HEAD & NECK CANCER
Nimotuzumab for Locally Advanced Head and Neck Squamous Cell Carcinoma (LAHNSCC)
A total of more than 46 clinical trials have been completed with Nimotuzumab for various cancer indications worldwide, with more than 4382 patients enrolled in the trials. Nimotuzumab has been studied in ten clinical trials at HNSCC, conducted in Canada, Cuba and India. In addition, there are ongoing studies in Singapore and Cuba involving nearly 500 patients until August 2021.
Below is a summary of one of our phase III clinical trials in LAHNSCC:
Patil et al. A randomized phase 3 trial comparing nimotuzumab plus cisplatin chemoradiotherapy versus cisplatin chemoradiotherapy alone in locally advanced head and neck cancer. Cancer. 2019 Sep 15;125(18):3184-3197.
Head and neck cancer represents the sixth most common cancer worldwide with approximately 630,000 new patients diagnosed and 350,000 deaths annually. More than 90% of head and neck cancers are squamous cell carcinomas and 60% of them are diagnosed at a localized or locally advanced stage.
LAHNSCC is treated using a multimodality approach. Radical chemoradiation is the nonsurgical approach of choice and is associated with improved survival, but the outcomes are modest with a 3-year overall survival (OS) rate of approximately 50%. Thus, efforts to improve the outcomes using EGFR-targeted antibodies have been made.
Among EGFR-targeting antibodies, Nimotuzumab is a humanized immunoglobulin G1 isotype monoclonal antibody directed against the extracellular domain of EGFR. A phase 2 randomized study in LAHNSCC showed that nimotuzumab plus cisplatin chemoradiation led to better response rate and progression-free survival (PFS) compared with cisplatin chemoradiation alone.
Patients with locally advanced squamous head and neck squamous cell carcinomas were enrolled in a two-arm, randomized, open-label, Phase III trial to investigate the efficacy and toxicity of addition of Nimotuzumab during concurrent chemoradiation.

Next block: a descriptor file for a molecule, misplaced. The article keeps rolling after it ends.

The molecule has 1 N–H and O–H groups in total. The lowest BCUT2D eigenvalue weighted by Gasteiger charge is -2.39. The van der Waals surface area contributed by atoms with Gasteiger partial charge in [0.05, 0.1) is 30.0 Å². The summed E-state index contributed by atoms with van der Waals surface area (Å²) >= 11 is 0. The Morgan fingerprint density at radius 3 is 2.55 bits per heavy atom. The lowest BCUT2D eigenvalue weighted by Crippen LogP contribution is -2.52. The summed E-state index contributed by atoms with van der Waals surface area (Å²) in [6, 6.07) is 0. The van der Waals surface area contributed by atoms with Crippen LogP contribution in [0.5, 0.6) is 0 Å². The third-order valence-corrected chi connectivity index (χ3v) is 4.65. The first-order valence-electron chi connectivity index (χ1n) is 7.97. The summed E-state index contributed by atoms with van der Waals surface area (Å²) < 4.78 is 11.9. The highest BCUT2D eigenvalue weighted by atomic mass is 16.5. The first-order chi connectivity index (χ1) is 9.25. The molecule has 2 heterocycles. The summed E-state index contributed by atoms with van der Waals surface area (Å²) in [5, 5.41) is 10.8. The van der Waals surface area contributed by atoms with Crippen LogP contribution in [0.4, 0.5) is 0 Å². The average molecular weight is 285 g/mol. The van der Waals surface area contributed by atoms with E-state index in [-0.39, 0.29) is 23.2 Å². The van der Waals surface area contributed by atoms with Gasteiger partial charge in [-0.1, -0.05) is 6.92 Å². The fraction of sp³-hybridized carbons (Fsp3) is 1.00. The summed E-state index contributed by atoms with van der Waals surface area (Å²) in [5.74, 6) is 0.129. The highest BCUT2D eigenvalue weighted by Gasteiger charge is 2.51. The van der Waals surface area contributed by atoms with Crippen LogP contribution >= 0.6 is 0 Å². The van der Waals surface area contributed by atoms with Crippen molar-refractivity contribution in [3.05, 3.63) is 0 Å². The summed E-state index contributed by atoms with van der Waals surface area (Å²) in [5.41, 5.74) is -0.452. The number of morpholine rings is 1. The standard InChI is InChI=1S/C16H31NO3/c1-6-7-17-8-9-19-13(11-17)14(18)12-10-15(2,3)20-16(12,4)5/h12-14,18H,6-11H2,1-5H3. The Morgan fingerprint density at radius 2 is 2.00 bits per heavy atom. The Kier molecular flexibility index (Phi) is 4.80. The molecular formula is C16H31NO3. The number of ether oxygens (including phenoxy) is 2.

The primary objective is to determine PFS and secondary objectives are locoregional control (LRC), disease-free survival (DFS), overall survival (OS), treatment compliance, adverse events, and quality of life.
● Radiotherapy: 46-70 Gy , 5 days a week, for 6.5 to 7 weeks in both arms
● Cisplatin: 30 mg/m2 weekly
● Nimotuzumab: 200 mg weekly
● Adult patients with newly diagnosed, treatment naive, nonmetastatic, stage III or IV LAHNSCC arising in the oropharynx, larynx, hypopharynx, or oral cavity
● Karnofsky performance status ≥70
● Adequate hematologic, renal, and hepatic function
The Addition of Nimotuzumab to Chemoradiation Improves PFS, LRC and DFS
There were 134 and 101 patients in the Chemoradiation (CRT) and Nimotuzumab + Chemoradiation arm (NCRT) arm, respectively, who had disease progression. The PFS was significantly longer in NCRT arm (HR=0.69; 95% CI, 0.53-0.89; P = 0.004).
Furthermore, the addition of nimotuzumab led to a consistent benefit across all subgroups.
Nimotuzumab also improved the secondary endpoints:
A. LRC: NCRT arm had a 33% reduction (HR=0.67; 95% CI, 0.50-0.89; P =.006) in the risk of locoregional failure.
B. DFS: NCRT arm had a smaller hazard of disease recurrence by 29% (HR=0.71; 95% CI, 0.55-0.92; P =.008).
C. OS: NCRT arm had a lower mortality number (HR=0.84; 95% CI, 0.65-1.08; P =.163).
Nimotuzumab is safe and well-tolerated
The safety of Nimotuzumab in cancer patients is very well-known compared to other agents, (including other EGFR-mAbs) and it can be seen in many completed clinical trials. In this trial, the same conclusion was observed that almost all adverse events occurred with similar frequency in the 2 arms. With the exception of grade ≥3 mucositis, however it did not hamper the treatment delivery. This can be explained by the gastro-intestinal tract’s higher density of EGFR receptor than skin and other normal organs.